Strategies for Designing an Extraction Nut, Part I

Strategies for Designing an Extraction Nut, Part I


Editor’s note: Part II will appear in the May / June issue.

The molding process evolved in the huge industry we know today before the physics of metal formability and mold forming were understood and mathematically quantified. As a result, matrix design has historically been based on an engineering culture of experience, intuition, and trial and error.

For example, the manual Diemaking and Die Design by Franklin D. Jones, published in 1915, had almost no equations or discussions of strains and stresses in sheet metal. The design approach was purely from a geometric point of view. by Frank W. Wilson Matrix design manual, published in 1957, included some discussion of stresses and deformations, but without aspects of formability. David A. Smith’s 1990 third edition focused more on all three topics.

Since that time, finite element analysis incorporated into commercial software packages has become a dominant tool for the molding industry. Even so, in practice, the culture often remains to use experience, intuition, and trial and error to determine the size of the mold features, then try those designs using computer simulation.

In the automotive industry, virtual computer testing now happens much earlier in the vehicle development process, to the great benefit of the industry. But even when the virtual test detects some problem, the solution to the problem is still addressed by the old process of experience / intuition / trial and error, although the engineer has gained considerable “experience” from the simulation results.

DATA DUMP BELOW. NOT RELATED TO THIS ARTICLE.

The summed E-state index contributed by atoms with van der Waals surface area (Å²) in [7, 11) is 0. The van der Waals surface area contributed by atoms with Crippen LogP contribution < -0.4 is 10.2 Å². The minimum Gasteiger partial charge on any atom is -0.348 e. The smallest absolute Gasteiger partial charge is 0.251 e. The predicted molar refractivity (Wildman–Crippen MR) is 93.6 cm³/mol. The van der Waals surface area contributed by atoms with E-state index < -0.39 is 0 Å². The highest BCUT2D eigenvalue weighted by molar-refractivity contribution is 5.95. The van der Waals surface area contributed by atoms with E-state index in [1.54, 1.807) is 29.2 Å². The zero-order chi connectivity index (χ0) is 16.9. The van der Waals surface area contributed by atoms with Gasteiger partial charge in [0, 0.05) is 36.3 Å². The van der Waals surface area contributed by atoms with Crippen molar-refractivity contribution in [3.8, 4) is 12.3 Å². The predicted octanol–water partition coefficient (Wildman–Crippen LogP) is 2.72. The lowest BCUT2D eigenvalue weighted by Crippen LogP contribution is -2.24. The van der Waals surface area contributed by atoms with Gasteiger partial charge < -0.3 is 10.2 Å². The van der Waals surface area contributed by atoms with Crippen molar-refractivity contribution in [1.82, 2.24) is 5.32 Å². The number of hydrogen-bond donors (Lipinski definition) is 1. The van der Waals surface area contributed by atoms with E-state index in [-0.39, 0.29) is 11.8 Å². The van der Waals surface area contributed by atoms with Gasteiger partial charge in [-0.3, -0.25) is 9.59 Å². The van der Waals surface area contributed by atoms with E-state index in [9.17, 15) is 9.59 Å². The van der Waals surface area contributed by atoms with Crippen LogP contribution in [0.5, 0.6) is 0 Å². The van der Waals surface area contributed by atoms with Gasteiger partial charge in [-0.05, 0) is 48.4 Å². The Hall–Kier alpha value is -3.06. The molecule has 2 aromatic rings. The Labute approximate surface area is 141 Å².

The alternative method, described here, is to structure the problem to use the mathematical analytical formulas for sheet formability, friction and kinematics, but apply them as the design evolves, rather than as a check after completion. of the mold design. Problem structuring eliminates the mathematical complexities inherent in FEA and helps the designer to focus on the root causes of the problems.

This approach differs from numerical analysis with the finite element method, which involves calculating stresses, strains and forces for the existing mold configuration. In the proposed approach, the designer assigns the necessary deformations within the part to achieve the required performance (no cracks or wrinkles, minimal springback) and then, using a spreadsheet, works outward through the part and calculates from those deformations assigned the necessary stresses to be imposed on the cutting line of the piece. Then keep using the spreadsheet to calculate adjacent tool radii, arc lengths, draw wall lengths, line lengths through the winding, and draw beads to get the right amount of energy out of the press. and properly concentrate that energy in the sheet metal at each strategic point around the perimeter of the part.